Seagate Central Setup Page
In a way, the general page that wasn’t connecting to my Central was sort of confusing because once I clicked the Start Here button, the next page told me an important firmware update was available and showed steps on how to run the update. In reality, my Seagate Central had the latest firmware installed. The default page did no harm, but the large orange “Important firmware update available” gave me pause and sent me on a wild goose chase.
Seagate Central Generic Firmware Warning
The next steps mention that within one minute the Central should appear in the Network section of Windows Explorer. It didn’t do that for me, so I followed the next steps of installing the Seagate Central Discovery tool, which worked great.
Once the Central is set up, you have several different options on how to get data over to it. The first is to simply use it as you would any other NAS or file server, i.e. ppen Windows Explorer, drag and drop files. This worked well. While there is no Windows account authentication, there are users configurable on the Central itself. The Central has public folders open to everyone and private folders that are set up per user.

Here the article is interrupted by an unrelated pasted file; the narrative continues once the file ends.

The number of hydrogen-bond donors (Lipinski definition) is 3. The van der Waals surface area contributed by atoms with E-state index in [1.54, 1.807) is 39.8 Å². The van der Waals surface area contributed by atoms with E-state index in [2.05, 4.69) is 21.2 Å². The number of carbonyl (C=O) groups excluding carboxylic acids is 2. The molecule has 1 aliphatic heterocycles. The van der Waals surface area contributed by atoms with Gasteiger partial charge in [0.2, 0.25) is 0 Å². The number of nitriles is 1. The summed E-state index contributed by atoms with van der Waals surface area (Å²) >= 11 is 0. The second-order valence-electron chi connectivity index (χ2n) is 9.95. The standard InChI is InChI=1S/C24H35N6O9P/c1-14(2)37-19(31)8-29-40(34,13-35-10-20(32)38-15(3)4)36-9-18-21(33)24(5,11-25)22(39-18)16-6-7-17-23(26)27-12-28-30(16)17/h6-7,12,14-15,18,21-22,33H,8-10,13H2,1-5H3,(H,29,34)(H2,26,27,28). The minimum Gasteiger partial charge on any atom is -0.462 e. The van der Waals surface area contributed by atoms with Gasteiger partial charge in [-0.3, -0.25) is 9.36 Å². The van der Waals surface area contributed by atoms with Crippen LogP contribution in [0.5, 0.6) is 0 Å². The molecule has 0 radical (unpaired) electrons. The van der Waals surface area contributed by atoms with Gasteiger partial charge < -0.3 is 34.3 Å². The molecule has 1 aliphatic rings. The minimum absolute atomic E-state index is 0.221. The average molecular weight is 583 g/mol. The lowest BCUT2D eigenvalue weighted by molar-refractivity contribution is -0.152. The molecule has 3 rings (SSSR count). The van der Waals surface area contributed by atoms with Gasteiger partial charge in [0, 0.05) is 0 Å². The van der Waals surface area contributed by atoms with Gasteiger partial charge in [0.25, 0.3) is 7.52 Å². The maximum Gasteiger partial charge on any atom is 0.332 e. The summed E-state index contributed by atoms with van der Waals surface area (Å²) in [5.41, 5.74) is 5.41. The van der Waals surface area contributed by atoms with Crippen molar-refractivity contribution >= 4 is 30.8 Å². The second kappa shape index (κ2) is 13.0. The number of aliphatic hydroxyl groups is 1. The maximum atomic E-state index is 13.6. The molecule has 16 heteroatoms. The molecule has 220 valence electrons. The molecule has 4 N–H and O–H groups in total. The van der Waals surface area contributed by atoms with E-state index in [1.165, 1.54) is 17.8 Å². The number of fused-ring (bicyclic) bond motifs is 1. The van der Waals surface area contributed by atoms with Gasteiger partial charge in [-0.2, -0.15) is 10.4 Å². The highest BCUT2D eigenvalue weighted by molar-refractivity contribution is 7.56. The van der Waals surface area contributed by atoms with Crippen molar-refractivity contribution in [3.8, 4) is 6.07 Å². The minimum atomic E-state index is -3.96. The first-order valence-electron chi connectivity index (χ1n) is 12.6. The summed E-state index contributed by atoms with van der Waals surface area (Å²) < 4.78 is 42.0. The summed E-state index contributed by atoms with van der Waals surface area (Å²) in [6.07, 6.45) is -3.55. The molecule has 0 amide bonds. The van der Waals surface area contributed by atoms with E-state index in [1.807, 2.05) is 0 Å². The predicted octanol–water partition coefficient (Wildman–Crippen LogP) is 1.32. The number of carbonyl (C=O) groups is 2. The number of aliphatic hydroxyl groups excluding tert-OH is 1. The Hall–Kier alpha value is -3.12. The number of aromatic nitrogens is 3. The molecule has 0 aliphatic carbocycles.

The second way to get files over to the Central is with the Seagate Dashboard, which is a free download. I went to get the Seagate Dashboard and was surprised to see the download was 629 MB! Hopefully, you’ve got a fast internet connection if you want to download the Seagate Dashboard.
On my PC, the Seagate Dashboard also wanted to install four prerequisites shown below, which also gave me pause.
Seagate Dashboard Prerequisites
Once in the Dashboard, you have three options, Protect (set up a Backup Plan), Share to social media, and Save (backup from social media), which you see below. The Social Media option is an addition from when I tested the Seagate Wireless Plus. I tested it via the Central’s web admin GUI and downloaded all of my Facebook pictures, which was a nice feature. For some reason, when attempting to do it through the Dashboard it said my account was unavailable.
Seagate Dashboard Entry Page
I was more interested in backing up my media and data though, so I went to the Protect option, which is shown in the image below. In there you have two initial options, Protect Now and New Backup Plan. Protect Now backs up all of your non-system data files in realtime continuously.
I was a little concerned about how the resources this would take, so I watched Average disk queue length and CPU on my Windows system while the Seagate Dashboard protected continuously. The disk queue showed almost no change and neither did the CPU. Memory consumption of the Dashboard was around 100 MB. For protecting in realtime, it was not very intrusive.
Seagate Dashboard Protect Options
If you don’t want realtime protection, which I probably wouldn’t want over a network, you have several other options to choose from. Snapshot, which takes an instantaneous copy of options you select, monthly, daily and weekly, which are pretty self-explanatory. You can see these explanations in the image below.